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Haze From West Coast Fires Comes To New England

A view of the hazy Boston skyline on July 21, 2021. (Jesse Costa/WBUR)
A view of the hazy Boston skyline on July 21, 2021. (Jesse Costa/WBUR)

You likely noticed a haze across the sun the past couple of days, with an orange orb hanging just above the horizon at sunrise and sunset.

This eerie glow has been created by smoke in the atmosphere, which has traveled from the western part of the country all the way to the East Coast.

The concentration of fires across the West is spewing this atmospheric film and has created some beautiful sunrises and sunsets — and even a notable odor of burnt wood in some places. This also prevented temperatures from reaching their full potential on Tuesday with highs in the low- to mid-80s instead of the upper 80s to near 90, which would have occurred with full sunshine.

(Courtesy NOAA)
(Courtesy NOAA)
Smoke crossing the United States.
Smoke crossing the United States.

The smoke will dissipate somewhat over the next 24 hours, although there will be a lingering haze even as temperatures and humidity levels fall on Thursday. The Bootleg fire out in Oregon is now the largest in the U.S., covering nearly half the size of Rhode Island.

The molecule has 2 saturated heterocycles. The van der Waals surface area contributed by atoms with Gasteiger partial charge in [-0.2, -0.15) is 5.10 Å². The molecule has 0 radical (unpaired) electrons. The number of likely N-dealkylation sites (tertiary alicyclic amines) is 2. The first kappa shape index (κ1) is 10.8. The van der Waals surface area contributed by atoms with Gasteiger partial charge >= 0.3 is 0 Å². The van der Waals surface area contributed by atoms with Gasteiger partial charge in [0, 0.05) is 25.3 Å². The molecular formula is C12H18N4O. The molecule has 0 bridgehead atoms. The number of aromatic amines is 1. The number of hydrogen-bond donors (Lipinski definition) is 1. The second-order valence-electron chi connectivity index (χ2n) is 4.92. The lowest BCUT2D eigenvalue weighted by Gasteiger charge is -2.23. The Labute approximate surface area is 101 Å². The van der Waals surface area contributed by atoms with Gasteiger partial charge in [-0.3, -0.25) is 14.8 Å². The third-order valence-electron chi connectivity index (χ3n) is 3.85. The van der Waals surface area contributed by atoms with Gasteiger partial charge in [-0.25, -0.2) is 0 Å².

The map below shows all the larger fires that are being tracked, many of them in Washington, Oregon and Montana.

(Courtesy National Interagency Fire Center)
(Courtesy National Interagency Fire Center)

The drought in the West this year is exacerbating the amount of acreage burning. Over the past several yers, more and more land has been burned by fires. The chart below shows this trend.

(Courtesy)
(Courtesy)

It can certainly be unsettling to see all of this land burned by wildfires and it's easy to connect it to climate change. However, it's much more complicated than that.


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While climate change is definitely a factor in what we see going on in the West, the number of fires has actually remained pretty consistent for close to 40 years.

(Courtesy)
(Courtesy)

The actual number of fires is relatively unchanged, but those that do occur are more intense and destroy more acres. The could be due to longer-term drought, land management issues and other cyclical factors. Most likely, it’s a combination of multiple variables including human-induced climate variability.

Much of the western United States is under some sort of drought condition as of mid-July. (Courtesy NOAA)
Much of the western United States is under some sort of drought condition as of mid-July. (Courtesy NOAA)

Much more research and data will need to be evaluated to fully understand the reasons behind the increase in burnt acreage over the past few decades. With that knowledge, we can hopefully find ways to slow this trend.

David Epstein Twitter Meteorologist
David Epstein is WBUR's meteorologist.

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